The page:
BlackBerry reported mixed earnings for its first quarter on June 23. Non-GAAP revenue plunged 36% annually to $424 million, missing expectations by nearly $47 million. Non-GAAP earnings rose from a loss of $0.05 a year earlier to $0.00 per share, which beat expectations by eight cents.
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The story was a familiar one for BlackBerry investors. Hardware sales plummeted despite the arrival of new Android devices. Software and services revenue rose21% annually and accounted for 39% of BlackBerry's top line, but that growth couldn't offset lower hardware sales. A gradual shift toward higher-margin software and cost-cutting measures boosted BlackBerry's adjusted EBITDA into positive territory for its tenth consecutive quarter.
Image source: BlackBerry.
The earnings numbers grab a lot of attention, but prior to the earnings release, BlackBerry held itsannual meeting. Let's discuss five key takeaways from that meeting, and what they mean for BlackBerry's investors.
1. 30% annual growth in software
BlackBerry's core software business includes BES (BlackBerry Enterprise Service), which helps businesses monitor mobile devices; BBM (BlackBerry Messenger), a messaging app for business users; QNX, an embedded OS that powers most connected cars worldwide; and mobile device management (MDM) vendor Good Technology.
In fiscal 2016, BlackBerry's software and services revenue hit $527 million, accounting for 24% of its top line and exceeding its own prior target of $500 million. During the annual meeting, Chen reiterated his target for 30% software and services sales growth in fiscal 2017, which would "be double" an estimated average growth rate of 15% for other software vendors. If BlackBerry hits that target, and its annual sales decline 25% as expected, software could account for over 40% of its top line by the end of the year.
2. Dominating the enterprise mobility market
Instead of trying to recapture the glory days of BlackBerry devices as his predecessors did, Chen has focused on deploying enterprise mobility solutions to help companies manage iOS, Android, Windows Phones, and BlackBerry devices from the top.
That strategic shift is paying off. Chen claimed that in the enterprise mobility management (EMM) market, BlackBerry was the top player and controlled up to "20% of the market." He also noted that about "10,000 enterprises" now use its software services.
3. Viewing Microsoft as a rival and a partner
However, Microsoft has become a rival to BlackBerry in the EMM market with its EMS (Enterprise Mobility Suite) for large enterprises; Intune, a subset of EMS for smaller businesses; and mobile device management solutions for Office 365 users. Like BlackBerry, Microsoft was marginalized in the mobile market by iOS and Android, but it also plans to stay relevant in the enterprise mobility market by leveraging its dominance of enterprise PCs with Windows.
Chen downplayed those concerns, highlighting thepartnership between BES 12 and Microsoft's Azure cloud platform earlier this year. Chen admitted that Microsoft competes against Blackberry on a "certain level," but the two companies still "partner in certain levels." Chen noted that by putting BlackBerry's software in Microsoft's cloud, "customers could enjoy both" platforms.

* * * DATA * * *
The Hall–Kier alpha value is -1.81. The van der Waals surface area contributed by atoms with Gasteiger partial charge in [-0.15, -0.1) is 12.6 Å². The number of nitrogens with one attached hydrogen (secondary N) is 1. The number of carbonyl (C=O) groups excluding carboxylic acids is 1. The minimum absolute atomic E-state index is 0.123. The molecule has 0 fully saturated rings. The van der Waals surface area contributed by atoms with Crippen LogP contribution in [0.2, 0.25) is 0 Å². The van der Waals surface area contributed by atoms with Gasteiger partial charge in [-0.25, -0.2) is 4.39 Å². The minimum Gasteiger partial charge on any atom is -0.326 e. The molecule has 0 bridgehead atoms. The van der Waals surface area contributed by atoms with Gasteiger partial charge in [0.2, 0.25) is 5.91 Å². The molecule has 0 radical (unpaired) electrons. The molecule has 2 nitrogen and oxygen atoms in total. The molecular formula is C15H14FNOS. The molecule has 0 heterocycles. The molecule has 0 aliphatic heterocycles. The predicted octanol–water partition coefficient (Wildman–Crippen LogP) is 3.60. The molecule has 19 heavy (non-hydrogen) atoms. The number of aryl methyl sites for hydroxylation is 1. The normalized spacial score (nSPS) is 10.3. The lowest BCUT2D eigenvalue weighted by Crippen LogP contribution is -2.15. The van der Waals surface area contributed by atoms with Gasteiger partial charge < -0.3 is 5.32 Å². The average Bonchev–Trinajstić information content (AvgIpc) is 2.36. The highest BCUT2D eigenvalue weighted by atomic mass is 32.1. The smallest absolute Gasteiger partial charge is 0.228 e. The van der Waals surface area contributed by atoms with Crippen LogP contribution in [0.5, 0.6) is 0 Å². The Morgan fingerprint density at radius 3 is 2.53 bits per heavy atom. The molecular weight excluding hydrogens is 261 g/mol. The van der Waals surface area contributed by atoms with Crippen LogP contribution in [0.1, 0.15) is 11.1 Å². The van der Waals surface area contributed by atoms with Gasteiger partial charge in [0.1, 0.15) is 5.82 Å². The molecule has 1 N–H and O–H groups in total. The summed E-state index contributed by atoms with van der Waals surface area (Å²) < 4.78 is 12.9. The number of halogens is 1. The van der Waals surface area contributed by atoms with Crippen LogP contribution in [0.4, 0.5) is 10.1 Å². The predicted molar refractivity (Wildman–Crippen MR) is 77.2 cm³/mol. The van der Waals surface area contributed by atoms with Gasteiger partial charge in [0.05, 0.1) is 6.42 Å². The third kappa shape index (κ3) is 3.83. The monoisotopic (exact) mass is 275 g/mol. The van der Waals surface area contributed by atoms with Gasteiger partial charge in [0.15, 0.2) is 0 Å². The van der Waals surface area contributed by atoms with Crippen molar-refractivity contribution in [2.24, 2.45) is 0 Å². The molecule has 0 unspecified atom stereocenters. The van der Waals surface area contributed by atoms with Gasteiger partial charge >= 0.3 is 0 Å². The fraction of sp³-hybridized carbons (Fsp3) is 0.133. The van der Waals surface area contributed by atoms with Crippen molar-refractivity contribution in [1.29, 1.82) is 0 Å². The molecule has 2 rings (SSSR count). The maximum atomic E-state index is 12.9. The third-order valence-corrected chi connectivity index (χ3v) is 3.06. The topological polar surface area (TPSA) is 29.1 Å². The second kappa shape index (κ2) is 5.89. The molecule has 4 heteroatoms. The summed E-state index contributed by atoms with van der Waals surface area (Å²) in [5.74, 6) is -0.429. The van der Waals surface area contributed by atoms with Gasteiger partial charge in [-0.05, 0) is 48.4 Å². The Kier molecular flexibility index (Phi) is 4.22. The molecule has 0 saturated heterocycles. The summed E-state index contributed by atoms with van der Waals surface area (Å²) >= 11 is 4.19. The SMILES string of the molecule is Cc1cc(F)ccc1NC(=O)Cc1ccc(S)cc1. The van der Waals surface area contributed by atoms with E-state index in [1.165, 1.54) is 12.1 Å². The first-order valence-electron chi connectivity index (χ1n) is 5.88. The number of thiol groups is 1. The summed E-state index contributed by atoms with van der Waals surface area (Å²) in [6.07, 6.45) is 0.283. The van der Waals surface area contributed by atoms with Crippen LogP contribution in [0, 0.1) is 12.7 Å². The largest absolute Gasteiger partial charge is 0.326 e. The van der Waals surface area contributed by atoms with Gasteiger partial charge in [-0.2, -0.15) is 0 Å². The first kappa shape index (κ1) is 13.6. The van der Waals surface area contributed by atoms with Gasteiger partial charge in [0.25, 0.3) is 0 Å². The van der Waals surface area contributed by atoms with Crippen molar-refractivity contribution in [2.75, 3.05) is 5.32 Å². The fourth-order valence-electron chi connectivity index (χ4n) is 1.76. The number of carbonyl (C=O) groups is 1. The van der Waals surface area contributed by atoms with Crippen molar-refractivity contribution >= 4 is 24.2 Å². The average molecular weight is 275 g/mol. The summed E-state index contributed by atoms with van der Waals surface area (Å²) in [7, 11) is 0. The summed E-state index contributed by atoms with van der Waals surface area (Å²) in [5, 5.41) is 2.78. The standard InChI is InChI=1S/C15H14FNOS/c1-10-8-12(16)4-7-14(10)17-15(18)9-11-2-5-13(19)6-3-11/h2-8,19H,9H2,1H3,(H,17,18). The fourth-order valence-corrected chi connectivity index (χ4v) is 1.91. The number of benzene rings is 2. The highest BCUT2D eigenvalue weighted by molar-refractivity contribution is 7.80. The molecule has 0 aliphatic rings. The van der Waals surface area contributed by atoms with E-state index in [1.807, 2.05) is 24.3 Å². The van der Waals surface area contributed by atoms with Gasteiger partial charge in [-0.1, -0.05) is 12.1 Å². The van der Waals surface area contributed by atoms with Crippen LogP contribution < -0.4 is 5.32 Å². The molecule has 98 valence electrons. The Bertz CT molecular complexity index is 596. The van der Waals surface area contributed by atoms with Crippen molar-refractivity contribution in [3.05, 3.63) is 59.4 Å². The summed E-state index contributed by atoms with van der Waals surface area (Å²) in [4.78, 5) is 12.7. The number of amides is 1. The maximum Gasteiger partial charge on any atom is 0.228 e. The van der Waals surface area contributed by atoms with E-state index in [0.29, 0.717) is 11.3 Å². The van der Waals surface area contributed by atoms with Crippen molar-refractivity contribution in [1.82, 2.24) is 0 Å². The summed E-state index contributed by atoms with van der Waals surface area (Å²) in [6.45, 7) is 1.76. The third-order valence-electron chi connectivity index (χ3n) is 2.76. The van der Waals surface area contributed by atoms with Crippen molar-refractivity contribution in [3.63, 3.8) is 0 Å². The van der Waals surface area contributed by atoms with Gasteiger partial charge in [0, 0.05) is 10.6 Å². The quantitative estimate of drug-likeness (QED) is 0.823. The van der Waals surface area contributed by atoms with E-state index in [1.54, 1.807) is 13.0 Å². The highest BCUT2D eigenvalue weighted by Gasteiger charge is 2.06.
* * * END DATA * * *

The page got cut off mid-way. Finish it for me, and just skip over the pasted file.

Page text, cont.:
4. Internet of Things growth
Chen also highlighted the company's growth opportunities in the Internet of Things with a new advanced driver assistance system (ADAS) platform to complement QNX. That move could pave the way for new partnerships with ADAS players like Mobileye while increasing BlackBerry's visible presence in the connected-car market.
A QNX-powered connected Maserati. Image source: BlackBerry.
Chen also discussed potential enterprise applications for its IoT platform. He discussed the upcoming release of a "transportation device to track and secure containers" for the logistics market in July, and a voice encryption platform that government employees can use for "anti-eavesdropping" purposes.
5. A massive patent portfolio
Many investors often forget that BlackBerry still owns a massive portfolio of nearly 40,000 tradable patents. Chen stated that he "was always impressed by the breadth and depth" of that portfolio.
These patents could widen BlackBerry's moat against potential rivals or lead to interesting patent licensing deals. BlackBerry could also follow Nokia's lead and give the patent licensing unit a dedicated business unit for licensing fees.
Can Chen turn BlackBerry around?
Chen has arguably done more to fix BlackBerry's problems than his predecessors, but the company still faces some big unresolved issues. Chen isn't abandoning BlackBerry's hardware or its eleventh hour entrance into the Android market, which could lead to more disappointments over the next few quarters.
The MDM/EMM market that BlackBerry claims to dominate also isn't that big -- Markets and Markets estimates that it will grow fromabout $1 billion in 2013 to $3.9 billion in 2019. If Microsoft pushes Azure customers to use more of its first-party MDM/EMM services, BlackBerry could lose its control over this niche market. Therefore, BlackBerry's progress is encouraging, but investors should still take its turnaround plans with a grain of salt.
The article 5 Key Takeaways From BlackBerry's Annual Meeting originally appeared on Fool.com.
Leo Sun has no position in any stocks mentioned. The Motley Fool owns shares of Microsoft. Try any of our Foolish newsletter services free for 30 days. We Fools may not all hold the same opinions, but we all believe that considering a diverse range of insights makes us better investors. The Motley Fool has a disclosure policy.
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